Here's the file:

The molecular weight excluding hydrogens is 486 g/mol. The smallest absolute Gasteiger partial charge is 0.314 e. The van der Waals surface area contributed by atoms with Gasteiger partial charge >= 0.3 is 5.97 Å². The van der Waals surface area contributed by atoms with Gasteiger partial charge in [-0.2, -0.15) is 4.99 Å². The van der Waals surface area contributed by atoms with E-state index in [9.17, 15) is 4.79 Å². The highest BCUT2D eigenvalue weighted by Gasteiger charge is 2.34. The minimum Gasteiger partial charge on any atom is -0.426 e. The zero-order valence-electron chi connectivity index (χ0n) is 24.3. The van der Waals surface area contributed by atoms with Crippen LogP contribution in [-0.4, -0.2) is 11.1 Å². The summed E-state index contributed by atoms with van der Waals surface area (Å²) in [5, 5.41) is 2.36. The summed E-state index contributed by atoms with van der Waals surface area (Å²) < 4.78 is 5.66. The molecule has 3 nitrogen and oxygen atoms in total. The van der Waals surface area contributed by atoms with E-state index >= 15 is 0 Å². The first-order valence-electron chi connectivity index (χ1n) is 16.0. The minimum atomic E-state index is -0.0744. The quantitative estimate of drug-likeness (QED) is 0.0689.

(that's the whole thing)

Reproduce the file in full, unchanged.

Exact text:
The molecular weight excluding hydrogens is 486 g/mol. The smallest absolute Gasteiger partial charge is 0.314 e. The van der Waals surface area contributed by atoms with Gasteiger partial charge >= 0.3 is 5.97 Å². The van der Waals surface area contributed by atoms with Gasteiger partial charge in [-0.2, -0.15) is 4.99 Å². The van der Waals surface area contributed by atoms with E-state index in [9.17, 15) is 4.79 Å². The highest BCUT2D eigenvalue weighted by Gasteiger charge is 2.34. The minimum Gasteiger partial charge on any atom is -0.426 e. The zero-order valence-electron chi connectivity index (χ0n) is 24.3. The van der Waals surface area contributed by atoms with Crippen LogP contribution in [-0.4, -0.2) is 11.1 Å². The summed E-state index contributed by atoms with van der Waals surface area (Å²) in [5, 5.41) is 2.36. The summed E-state index contributed by atoms with van der Waals surface area (Å²) < 4.78 is 5.66. The molecule has 3 nitrogen and oxygen atoms in total. The van der Waals surface area contributed by atoms with E-state index >= 15 is 0 Å². The first-order valence-electron chi connectivity index (χ1n) is 16.0. The minimum atomic E-state index is -0.0744. The quantitative estimate of drug-likeness (QED) is 0.0689.